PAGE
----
Clearly, you need to remember all kinds of things to successfully implement new technology into your business. With a carefully drafted change management process, you can cover all bases, making the transformation more likely to be successful.

What are the benefits of implementing a change management process?

At this stage, how will change management benefit your business — and it’s a viable question.

So, let’s get straight to it! Here are the key benefits of implementing a change management process:

  • Driving change successfully: Following a change management process forces everyone to work towards a common goal. While it may not be comfortable and disrupt day-to-day activities at first, it helps uncover problems that need to be addressed and resolved for the company to grow and move forward.
  • Facilitating better communication: An integral part of successful change management processes is thorough communications planning to keep everyone in the loop about the process, what’s happening and what to expect. This allows the members to learn to communicate better going forward while facilitating the change project.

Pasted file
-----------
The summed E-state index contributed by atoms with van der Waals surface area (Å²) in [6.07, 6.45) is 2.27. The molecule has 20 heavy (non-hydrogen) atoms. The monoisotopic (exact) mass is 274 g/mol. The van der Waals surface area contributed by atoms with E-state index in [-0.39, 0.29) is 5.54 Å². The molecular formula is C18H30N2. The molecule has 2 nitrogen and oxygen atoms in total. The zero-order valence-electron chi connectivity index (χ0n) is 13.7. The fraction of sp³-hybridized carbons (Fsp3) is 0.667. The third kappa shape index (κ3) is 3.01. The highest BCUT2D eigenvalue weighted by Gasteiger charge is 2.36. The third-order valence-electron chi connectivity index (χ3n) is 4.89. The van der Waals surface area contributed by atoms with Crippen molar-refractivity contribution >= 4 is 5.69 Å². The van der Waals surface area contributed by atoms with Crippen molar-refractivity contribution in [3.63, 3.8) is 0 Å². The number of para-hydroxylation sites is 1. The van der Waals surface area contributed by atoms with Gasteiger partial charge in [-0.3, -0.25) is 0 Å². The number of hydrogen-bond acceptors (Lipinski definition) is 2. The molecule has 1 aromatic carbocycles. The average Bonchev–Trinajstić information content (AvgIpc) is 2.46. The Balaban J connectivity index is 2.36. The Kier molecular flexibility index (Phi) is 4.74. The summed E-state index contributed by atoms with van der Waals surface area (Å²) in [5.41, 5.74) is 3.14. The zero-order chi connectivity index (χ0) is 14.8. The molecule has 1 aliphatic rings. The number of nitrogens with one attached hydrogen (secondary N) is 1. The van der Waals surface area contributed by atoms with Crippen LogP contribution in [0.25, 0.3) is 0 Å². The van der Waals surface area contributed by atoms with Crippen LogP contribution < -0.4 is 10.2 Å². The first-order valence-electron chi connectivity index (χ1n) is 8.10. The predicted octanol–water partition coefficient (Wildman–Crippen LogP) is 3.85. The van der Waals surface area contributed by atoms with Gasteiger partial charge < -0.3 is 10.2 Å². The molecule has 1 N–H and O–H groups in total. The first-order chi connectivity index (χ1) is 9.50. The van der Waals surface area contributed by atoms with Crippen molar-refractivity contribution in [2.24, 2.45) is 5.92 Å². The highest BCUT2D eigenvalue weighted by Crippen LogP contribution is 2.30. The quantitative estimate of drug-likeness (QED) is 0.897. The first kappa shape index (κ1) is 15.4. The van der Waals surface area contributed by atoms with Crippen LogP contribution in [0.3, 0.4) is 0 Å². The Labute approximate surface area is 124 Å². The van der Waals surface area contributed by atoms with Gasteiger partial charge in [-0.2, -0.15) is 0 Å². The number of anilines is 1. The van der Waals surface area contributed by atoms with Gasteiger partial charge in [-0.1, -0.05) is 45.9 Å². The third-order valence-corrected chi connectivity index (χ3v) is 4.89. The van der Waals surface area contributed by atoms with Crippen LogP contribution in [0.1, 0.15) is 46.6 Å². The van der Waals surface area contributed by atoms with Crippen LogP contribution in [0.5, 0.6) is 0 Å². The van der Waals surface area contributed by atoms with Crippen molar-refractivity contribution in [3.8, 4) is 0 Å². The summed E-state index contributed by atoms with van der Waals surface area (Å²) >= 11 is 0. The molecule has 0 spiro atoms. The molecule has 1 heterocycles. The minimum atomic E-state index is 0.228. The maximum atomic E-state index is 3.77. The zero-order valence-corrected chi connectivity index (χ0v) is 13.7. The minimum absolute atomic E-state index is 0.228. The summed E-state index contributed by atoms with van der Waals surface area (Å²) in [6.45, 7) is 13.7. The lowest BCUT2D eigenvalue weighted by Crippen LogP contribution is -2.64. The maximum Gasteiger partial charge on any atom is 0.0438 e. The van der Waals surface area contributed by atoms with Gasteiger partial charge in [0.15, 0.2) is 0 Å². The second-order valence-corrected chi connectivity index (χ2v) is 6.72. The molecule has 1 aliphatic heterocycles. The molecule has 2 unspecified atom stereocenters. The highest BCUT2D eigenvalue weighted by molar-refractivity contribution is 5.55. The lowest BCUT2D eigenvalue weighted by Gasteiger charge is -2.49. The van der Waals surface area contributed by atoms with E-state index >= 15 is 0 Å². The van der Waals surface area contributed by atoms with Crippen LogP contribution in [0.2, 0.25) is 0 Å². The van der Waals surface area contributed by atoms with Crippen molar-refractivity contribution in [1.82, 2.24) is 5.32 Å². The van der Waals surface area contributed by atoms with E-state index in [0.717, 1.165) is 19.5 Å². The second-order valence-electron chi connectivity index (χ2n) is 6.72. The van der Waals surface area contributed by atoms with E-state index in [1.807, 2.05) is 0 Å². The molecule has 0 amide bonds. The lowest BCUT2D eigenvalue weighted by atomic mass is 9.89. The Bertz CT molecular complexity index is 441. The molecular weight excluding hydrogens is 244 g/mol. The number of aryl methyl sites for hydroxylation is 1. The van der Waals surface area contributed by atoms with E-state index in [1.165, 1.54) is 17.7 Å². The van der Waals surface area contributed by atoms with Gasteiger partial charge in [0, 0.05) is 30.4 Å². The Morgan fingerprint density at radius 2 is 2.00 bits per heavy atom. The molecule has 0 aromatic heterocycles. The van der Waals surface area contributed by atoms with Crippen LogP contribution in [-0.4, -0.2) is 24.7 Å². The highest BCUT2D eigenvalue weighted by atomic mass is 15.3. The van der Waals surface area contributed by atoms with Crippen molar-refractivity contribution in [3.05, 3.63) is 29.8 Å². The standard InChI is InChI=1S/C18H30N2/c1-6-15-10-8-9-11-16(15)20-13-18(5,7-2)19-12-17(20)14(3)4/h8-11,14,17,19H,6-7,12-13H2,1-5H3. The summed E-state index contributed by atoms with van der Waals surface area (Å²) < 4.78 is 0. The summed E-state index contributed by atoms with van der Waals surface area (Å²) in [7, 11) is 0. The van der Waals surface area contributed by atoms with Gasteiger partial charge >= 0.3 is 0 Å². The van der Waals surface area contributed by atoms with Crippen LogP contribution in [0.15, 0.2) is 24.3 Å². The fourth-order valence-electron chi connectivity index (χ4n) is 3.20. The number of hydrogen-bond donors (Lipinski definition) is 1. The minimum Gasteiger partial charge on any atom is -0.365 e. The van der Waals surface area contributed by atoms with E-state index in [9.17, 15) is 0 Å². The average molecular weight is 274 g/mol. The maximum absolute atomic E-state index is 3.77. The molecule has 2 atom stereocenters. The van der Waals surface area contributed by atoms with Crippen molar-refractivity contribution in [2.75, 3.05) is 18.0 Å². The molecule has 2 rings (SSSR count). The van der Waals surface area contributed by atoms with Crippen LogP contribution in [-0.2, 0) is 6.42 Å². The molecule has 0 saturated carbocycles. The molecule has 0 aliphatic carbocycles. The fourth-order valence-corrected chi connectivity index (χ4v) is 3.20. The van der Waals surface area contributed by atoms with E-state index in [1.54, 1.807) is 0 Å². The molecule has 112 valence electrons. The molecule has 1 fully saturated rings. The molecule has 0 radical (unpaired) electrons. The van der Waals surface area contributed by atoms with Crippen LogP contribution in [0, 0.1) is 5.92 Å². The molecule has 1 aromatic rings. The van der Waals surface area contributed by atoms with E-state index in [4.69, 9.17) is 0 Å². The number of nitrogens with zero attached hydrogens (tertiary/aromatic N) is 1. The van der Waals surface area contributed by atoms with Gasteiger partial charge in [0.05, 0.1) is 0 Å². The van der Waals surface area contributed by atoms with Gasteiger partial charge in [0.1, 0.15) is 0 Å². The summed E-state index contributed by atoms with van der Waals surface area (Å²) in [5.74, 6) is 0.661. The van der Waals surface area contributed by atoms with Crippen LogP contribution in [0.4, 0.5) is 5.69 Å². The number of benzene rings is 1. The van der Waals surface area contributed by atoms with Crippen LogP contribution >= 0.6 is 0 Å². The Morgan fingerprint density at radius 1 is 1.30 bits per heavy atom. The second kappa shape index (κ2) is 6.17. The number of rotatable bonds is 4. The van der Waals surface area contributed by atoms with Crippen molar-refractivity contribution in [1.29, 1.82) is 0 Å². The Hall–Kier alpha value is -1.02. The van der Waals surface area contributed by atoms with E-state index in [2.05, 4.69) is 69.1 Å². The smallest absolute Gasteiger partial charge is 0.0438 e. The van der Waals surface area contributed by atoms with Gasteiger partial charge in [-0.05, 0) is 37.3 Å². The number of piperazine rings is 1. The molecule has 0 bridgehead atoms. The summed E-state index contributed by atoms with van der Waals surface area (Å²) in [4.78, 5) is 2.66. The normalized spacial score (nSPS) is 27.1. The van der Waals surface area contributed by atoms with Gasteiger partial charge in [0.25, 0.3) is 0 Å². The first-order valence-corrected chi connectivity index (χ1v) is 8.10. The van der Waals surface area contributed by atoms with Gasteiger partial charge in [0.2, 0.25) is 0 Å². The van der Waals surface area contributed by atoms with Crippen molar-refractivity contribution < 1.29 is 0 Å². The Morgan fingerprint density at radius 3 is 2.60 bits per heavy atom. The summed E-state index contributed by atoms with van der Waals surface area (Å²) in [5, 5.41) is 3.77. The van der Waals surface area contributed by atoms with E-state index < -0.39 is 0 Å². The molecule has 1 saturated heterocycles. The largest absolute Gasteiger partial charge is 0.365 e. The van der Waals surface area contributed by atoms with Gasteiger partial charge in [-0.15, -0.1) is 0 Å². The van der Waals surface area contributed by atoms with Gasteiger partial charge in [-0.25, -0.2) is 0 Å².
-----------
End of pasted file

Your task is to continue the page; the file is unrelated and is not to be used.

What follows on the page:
• Creating better leaders: Change management best practices suggest appointing an effective change agent who is well-versed in the basics of change management. While you can pick someone outside of the company, many leaders prefer choosing a current employee. Not only does this create new opportunities for an employee, but also hones their leadership skills, which leads to increased job satisfaction.
  • Smoother change transitions: With a carefully drafted change management process, your organization will transition from your current state to your desired state more smoothly. It also helps control resistance from individuals, teams and operational managers, which is one of the biggest challenges of change management, to make this possible.
  • Improved internal and external alignment: Change management is also helpful for aligning internal business functions with your business strategy and goals. Simultaneously, it’ll also align your entire business with its marketplace, increasing team responsiveness and improving customer experiences.